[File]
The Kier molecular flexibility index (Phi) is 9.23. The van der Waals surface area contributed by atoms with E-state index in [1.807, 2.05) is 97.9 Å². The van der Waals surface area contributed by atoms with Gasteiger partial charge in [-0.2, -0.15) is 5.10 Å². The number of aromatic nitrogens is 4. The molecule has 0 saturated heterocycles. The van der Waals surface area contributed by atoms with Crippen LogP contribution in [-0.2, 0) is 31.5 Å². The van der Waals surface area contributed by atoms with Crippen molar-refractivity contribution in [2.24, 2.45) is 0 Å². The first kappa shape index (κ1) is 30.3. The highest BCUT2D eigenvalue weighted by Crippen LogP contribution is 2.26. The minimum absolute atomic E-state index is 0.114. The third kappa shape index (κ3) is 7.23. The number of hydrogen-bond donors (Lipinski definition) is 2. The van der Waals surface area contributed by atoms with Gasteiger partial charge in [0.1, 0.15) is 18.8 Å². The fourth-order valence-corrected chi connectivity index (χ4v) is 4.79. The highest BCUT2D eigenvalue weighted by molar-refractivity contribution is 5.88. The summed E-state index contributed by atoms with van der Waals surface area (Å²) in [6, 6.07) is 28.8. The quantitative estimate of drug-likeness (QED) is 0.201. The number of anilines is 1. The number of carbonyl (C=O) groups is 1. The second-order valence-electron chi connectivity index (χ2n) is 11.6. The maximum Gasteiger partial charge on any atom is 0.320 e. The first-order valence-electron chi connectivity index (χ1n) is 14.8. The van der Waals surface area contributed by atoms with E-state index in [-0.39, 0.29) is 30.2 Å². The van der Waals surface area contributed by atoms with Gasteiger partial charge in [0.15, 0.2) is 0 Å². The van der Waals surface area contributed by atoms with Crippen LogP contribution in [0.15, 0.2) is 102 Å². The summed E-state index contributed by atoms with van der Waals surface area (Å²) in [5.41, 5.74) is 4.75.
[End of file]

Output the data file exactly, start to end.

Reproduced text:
The Kier molecular flexibility index (Phi) is 9.23. The van der Waals surface area contributed by atoms with E-state index in [1.807, 2.05) is 97.9 Å². The van der Waals surface area contributed by atoms with Gasteiger partial charge in [-0.2, -0.15) is 5.10 Å². The number of aromatic nitrogens is 4. The molecule has 0 saturated heterocycles. The van der Waals surface area contributed by atoms with Crippen LogP contribution in [-0.2, 0) is 31.5 Å². The van der Waals surface area contributed by atoms with Crippen molar-refractivity contribution in [2.24, 2.45) is 0 Å². The first kappa shape index (κ1) is 30.3. The highest BCUT2D eigenvalue weighted by Crippen LogP contribution is 2.26. The minimum absolute atomic E-state index is 0.114. The third kappa shape index (κ3) is 7.23. The number of hydrogen-bond donors (Lipinski definition) is 2. The van der Waals surface area contributed by atoms with Gasteiger partial charge in [0.1, 0.15) is 18.8 Å². The fourth-order valence-corrected chi connectivity index (χ4v) is 4.79. The highest BCUT2D eigenvalue weighted by molar-refractivity contribution is 5.88. The summed E-state index contributed by atoms with van der Waals surface area (Å²) in [6, 6.07) is 28.8. The quantitative estimate of drug-likeness (QED) is 0.201. The number of anilines is 1. The number of carbonyl (C=O) groups is 1. The second-order valence-electron chi connectivity index (χ2n) is 11.6. The maximum Gasteiger partial charge on any atom is 0.320 e. The first-order valence-electron chi connectivity index (χ1n) is 14.8. The van der Waals surface area contributed by atoms with E-state index in [-0.39, 0.29) is 30.2 Å². The van der Waals surface area contributed by atoms with Gasteiger partial charge in [0.15, 0.2) is 0 Å². The van der Waals surface area contributed by atoms with Crippen LogP contribution in [0.15, 0.2) is 102 Å². The summed E-state index contributed by atoms with van der Waals surface area (Å²) in [5.41, 5.74) is 4.75.